The lawsuits, filed in the U.S. District Court for Utah, accuse AngioDynamics of violating 3 patents for "Access Port Identification Systems and Methods" with its SmartPort line. The suit against Smiths Medical charges it with violating 2 of the patents with its Port-a-Cath and P.A.S. Port Power P.A.C. devices.
Alleging that the infringement is willful and ongoing, Bard wants a jury trial, judgments of infringement and willful infringement, permanent injunctions barring further infringement, damages, interest and legal fees.
The lawsuit accuses the company of knowingly selling the pain pump for use with shoulder surgeries, despite allegedly knowing that such an applicatio0n could permanently destroy shoulder cartilage, a condition known as chondrolysis.
Concerns about connections between pain pump use in joints and chondrolysis began surfacing in the late 1990s. In the ensuing years, a series of medical journal pieces detailing problems with the pumps and their propensity to cause chondrolysis appeared. By 2009, the FDA had had enough and warned health care providers that the pumps should not be used “for continuous intra-articular infusion of local anesthetics after orthopedic surgery.”
Stryker had moved to strike the suit, one of literally 100s filed over the pumps, claiming that the plaintiffs couldn’t prove it knew of the problems. Judge Dale Kimball of the U.S. District Court for Utah disagreed, denying the motion.
"Plaintiffs present at least some evidence that Stryker should have known of toxicity concerns associated with the administration of local anesthetics directly into the joint area,” Kimball wrote, according to court documents. “Given the evidence presented, a jury could reasonably conclude that Stryker knew or reasonably should have known at the time it manufactured the pain pump that it was dangerous, was likely to be dangerous, or created a foreseeable risk of harm."
Shareholders sue Cooper over contact lens recalls
A group of shareholders sued the Cooper Cos. (NYSE:COO) and its board over a series of contact lens recalls last year that sent its share price down some 22%.
The lawsuit, filed in the U.S. District Court for Northern California, accuses the company and its board of downplaying the problems with its CooperVision subsidiary’s Avaira contact lenses ahead of the first August 2011 recall.
Cooper Cos. shares fell from a September 2011 high of $84.20 to less than $57 apiece Nov. 15, when the company disclosed the extent of the problem. COO shares were trading at $69.97 as of about 1:30 p.m. today, down 0.6%.
The case is related to a $1.3 million judgment against 3M over its BacLite test, in which a U.K. judge ruled that the company pulled the test to prevent it from torpedoing sales of its Listerine mouthwash. Read more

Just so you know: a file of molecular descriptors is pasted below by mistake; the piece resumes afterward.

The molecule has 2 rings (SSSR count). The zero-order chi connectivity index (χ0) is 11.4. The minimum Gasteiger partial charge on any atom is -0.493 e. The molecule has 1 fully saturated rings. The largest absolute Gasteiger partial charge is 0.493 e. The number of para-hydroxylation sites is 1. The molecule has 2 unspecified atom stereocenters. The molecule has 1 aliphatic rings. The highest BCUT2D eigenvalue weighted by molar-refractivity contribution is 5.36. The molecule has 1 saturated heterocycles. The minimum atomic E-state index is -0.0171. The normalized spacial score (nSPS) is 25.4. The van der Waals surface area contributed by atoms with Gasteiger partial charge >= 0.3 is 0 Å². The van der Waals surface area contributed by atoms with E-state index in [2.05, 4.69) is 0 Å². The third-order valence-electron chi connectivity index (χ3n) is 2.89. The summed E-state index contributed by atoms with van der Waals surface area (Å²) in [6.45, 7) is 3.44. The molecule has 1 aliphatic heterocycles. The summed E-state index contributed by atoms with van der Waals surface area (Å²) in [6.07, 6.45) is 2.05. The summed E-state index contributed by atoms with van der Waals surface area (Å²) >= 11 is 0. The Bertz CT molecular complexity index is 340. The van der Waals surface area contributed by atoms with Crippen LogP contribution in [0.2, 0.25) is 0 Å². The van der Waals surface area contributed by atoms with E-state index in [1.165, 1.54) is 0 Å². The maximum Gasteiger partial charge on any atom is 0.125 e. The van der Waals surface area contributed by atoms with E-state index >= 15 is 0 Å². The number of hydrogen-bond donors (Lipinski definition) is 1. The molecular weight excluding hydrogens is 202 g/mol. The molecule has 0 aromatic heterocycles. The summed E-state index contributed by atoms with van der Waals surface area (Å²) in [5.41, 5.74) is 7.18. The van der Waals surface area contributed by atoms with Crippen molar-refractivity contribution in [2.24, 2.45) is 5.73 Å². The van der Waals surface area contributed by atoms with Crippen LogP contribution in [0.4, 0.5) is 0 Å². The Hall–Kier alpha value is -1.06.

Optovue, Carl Zeiss Meditec settle lawsuits
Optovue Inc. said it settled a pair of lawsuits in Massachusetts and Delaware against Carl Zeiss Meditec (ETR:AFX), agreeing to cross-licensing deals for the optical coherence tomography technology covered by the patents. Read more
Lantheus heads north of the border in reactor dispute
Lantheus Medical Imaging can take its quest for documents to Canada in its lawsuit over the shutdown of a Canadian reactor that produced medical imaging isotopes.
Molybdenum-99 is used to produce technetium-99m, a medical radioisotope used in molecular and nuclear diagnostic imaging procedures. Supplies of the parent isotope became scarce after the Chalk River reactor in Canada – which produced a third of the global supply – went offline for 15 months beginning in May 2009.
Lantheus sued Zurich American Insurance Co. in December 2010 to force it to cough up $70 million “all risks” policy. Read more
Stryker unit settles InteliFUSE lawsuit
Stryker (NYSE:SYK) subsidiary MemoMetal Technologies settled a patent infringement lawsuit filed by InteliFUSE Inc. over surgical stapling technology.
Judge Paul Gardephe of the U.S. District Court for Southern New York dismissed the case with prejudice but without costs after learning of the settlement, according to court documents.
Discovery begins in DePuy Pinnacle class action
Discovery is under way in a class action product liability lawsuit over Johnson & Johnson’s (NYSE:JNJ) DePuy Pinnacle metal-on-metal hip implant.
The device has been found to shed minute particles of metal as the hip’s ball joint wears on the metal cup. The lawsuits allege that increases the risk of problems and make the implants prone to early failure. Read more